Cerebrospinal fluid produced by choroid plexus in the lateral ventricles passes through the foramina of Monro into the 3rd ventricle, followed by passage through the cerebral aqueduct into the 4th ventricle. To analyze the flow of CSF through the ventricular system in Mpdz−/− mice, Evans blue dye was injected into the right lateral ventricle. When injected at P1, the tracer could be observed in the contralateral ventricle as well as in the 3rd and 4th ventricles and in the spinal subarachnoid space 5 min after injection (Fig 4A, upper row). There were no differences between Mpdz−/− and wild‐type littermate controls. This shows again that there is no aqueductal stenosis in newborn Mpdz−/− mice. However, at P3, Evans blue reached the 3rd and the contralateral ventricle, but only very little or no tracer could be detected in the 4th ventricle of Mpdz−/− mice. At P5, this was even more pronounced, indicating a complete blockage of tracer flow through the cerebral aqueduct (Fig 4A). These data verify that the development of a macroscopically visible hydrocephalus from P3 onward is associated with aqueductal stenosis. We thus focused on determining the potential cause for the lack of flow through the cerebral aqueduct.
No overt cilia dysfunction in Mpdz‐deficient brains
In humans, CSF flow is commonly ascribed to a pressure gradient generated by blood pulsations between the sites of production and absorption. However, it is also assumed that CSF movement through the ventricular system is facilitated by motile 9 + 2 cilia at the apical cell membrane of ependymal cells (Lee, 2013; Jiménez et al, 2014). In mice, motile cilia generate CSF flow from P8 onward (Tissir et al, 2010; Siyahhan et al, 2014), and cilia dysfunction causes postnatal hydrocephalus (Davy & Robinson, 2003; Ibañez‐Tallon et al, 2004; Banizs et al, 2005; Lechtreck et al, 2008; Jacquet et al, 2009; Wodarczyk et al, 2009; Tissir et al, 2010; Liu et al, 2014; Koschützke et al, 2015; Rachel et al, 2015).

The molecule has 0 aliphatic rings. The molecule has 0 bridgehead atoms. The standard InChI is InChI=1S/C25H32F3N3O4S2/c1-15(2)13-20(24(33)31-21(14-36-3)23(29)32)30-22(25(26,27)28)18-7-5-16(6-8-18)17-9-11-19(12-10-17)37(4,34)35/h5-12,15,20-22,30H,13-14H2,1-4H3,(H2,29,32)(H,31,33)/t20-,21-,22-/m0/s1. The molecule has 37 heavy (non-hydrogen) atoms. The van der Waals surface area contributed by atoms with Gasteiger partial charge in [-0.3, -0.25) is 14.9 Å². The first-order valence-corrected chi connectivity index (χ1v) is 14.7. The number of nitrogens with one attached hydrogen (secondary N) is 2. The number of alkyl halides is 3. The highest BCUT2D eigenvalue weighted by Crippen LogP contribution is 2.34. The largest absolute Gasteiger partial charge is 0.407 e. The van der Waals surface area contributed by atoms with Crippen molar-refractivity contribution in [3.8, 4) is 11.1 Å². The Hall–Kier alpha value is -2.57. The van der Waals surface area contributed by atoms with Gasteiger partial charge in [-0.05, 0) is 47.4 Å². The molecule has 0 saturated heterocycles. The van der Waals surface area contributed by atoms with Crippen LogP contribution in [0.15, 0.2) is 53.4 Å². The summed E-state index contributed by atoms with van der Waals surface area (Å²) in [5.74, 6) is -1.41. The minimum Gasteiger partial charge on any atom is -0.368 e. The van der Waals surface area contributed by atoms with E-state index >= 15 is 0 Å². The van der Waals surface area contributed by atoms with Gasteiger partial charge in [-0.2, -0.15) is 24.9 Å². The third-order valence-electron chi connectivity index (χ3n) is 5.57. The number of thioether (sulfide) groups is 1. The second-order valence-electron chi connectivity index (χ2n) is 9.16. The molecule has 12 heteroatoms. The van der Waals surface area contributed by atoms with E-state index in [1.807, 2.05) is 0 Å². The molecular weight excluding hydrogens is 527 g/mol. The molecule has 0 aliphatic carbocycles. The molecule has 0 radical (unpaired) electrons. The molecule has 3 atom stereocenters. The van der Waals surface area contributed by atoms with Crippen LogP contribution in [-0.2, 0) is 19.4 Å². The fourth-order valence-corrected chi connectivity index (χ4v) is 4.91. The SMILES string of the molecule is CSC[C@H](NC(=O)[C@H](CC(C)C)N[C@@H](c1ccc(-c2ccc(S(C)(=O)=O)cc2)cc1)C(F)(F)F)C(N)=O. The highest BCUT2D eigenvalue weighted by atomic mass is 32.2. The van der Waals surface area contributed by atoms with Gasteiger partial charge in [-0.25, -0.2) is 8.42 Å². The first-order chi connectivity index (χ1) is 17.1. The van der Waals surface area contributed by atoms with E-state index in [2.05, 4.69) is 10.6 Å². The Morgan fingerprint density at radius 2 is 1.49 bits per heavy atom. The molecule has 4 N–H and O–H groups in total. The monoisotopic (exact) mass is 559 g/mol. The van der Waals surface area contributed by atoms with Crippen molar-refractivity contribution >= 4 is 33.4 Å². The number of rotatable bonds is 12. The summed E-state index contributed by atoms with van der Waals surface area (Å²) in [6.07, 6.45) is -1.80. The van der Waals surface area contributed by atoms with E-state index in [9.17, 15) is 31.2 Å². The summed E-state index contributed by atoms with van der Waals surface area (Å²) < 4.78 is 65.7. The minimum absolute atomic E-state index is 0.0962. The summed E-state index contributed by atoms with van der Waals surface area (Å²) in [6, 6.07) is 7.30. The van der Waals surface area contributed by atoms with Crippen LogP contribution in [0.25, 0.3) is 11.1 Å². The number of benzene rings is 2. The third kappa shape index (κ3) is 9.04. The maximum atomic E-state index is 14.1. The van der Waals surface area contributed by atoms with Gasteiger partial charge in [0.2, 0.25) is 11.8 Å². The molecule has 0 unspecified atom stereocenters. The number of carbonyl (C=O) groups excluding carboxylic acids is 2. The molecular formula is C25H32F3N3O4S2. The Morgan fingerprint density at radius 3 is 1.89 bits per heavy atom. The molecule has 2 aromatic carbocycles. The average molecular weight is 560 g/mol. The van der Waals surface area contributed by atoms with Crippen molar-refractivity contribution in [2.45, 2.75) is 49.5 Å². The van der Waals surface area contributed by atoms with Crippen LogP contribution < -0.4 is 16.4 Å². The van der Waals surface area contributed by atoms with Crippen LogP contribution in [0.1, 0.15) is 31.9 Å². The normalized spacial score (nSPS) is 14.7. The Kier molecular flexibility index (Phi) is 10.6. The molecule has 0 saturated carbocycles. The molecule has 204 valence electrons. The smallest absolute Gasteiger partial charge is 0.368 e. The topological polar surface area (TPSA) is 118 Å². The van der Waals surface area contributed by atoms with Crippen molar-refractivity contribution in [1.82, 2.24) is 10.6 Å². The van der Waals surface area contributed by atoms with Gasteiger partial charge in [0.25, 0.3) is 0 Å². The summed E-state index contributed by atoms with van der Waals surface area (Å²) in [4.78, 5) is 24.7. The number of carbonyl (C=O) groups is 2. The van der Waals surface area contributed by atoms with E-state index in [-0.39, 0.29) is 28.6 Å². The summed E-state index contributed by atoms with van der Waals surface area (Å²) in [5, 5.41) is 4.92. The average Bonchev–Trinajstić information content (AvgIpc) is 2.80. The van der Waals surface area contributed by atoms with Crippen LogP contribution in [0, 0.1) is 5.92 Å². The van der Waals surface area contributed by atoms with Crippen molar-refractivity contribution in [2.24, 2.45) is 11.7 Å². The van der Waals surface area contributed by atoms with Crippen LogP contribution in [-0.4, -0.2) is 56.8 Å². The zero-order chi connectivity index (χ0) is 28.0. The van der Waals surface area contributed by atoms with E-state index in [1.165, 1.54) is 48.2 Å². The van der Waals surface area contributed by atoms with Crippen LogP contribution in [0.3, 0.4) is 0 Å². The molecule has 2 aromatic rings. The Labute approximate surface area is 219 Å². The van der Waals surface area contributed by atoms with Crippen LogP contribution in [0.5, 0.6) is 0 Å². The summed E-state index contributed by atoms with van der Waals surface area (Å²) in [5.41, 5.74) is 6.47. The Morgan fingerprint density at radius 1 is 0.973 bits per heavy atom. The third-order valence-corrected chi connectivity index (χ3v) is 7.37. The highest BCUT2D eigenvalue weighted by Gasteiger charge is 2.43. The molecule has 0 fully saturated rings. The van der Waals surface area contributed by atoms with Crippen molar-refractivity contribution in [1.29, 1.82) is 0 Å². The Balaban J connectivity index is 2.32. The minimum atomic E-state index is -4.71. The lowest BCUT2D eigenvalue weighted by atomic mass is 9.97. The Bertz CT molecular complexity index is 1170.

Scanning electron microscopy revealed normal numbers of cilia on the ependymal cell surface within the lateral ventricles of Mpdz−/− mice at P7 (Fig 4B). In accordance with normal cilia morphology, we could not detect typical signs of a ciliopathy in Mpdz−/− mice, such as cysts in liver or kidney (Fig EV2C).
Serum analyses also showed no pathological alterations of creatinine, urea, uric acid, and albumin serum levels and no significant differences between Mpdz−/− and control mice at P14. This indicates that renal function was not impaired in Mpdz−/− mice. Taken together, the normal cilia morphology and the fact that motile cilia generate significant CSF flow in mice only from P8 and onward (Tissir et al, 2010) dismisses the idea of cilia dysfunction as the primary cause for hydrocephalus development in Mpdz−/− mice.
Next we performed immunostaining to detect apoptotic cells by the presence of active caspase‐3 in the choroid plexus, the ependyma, and the subventricular zone. This revealed that at P0, there were very few apoptotic cells detectable. However, at P3 there were substantially more cells positive for cleaved caspase‐3 in the choroid plexus and the ependyma of Mpdz−/− mice compared to controls. At P7, we detected strong caspase‐3 activity within the ependymal cell layer and throughout the choroid plexus (Fig 4C).
Loss of Mpdz leads to defects in the ependyma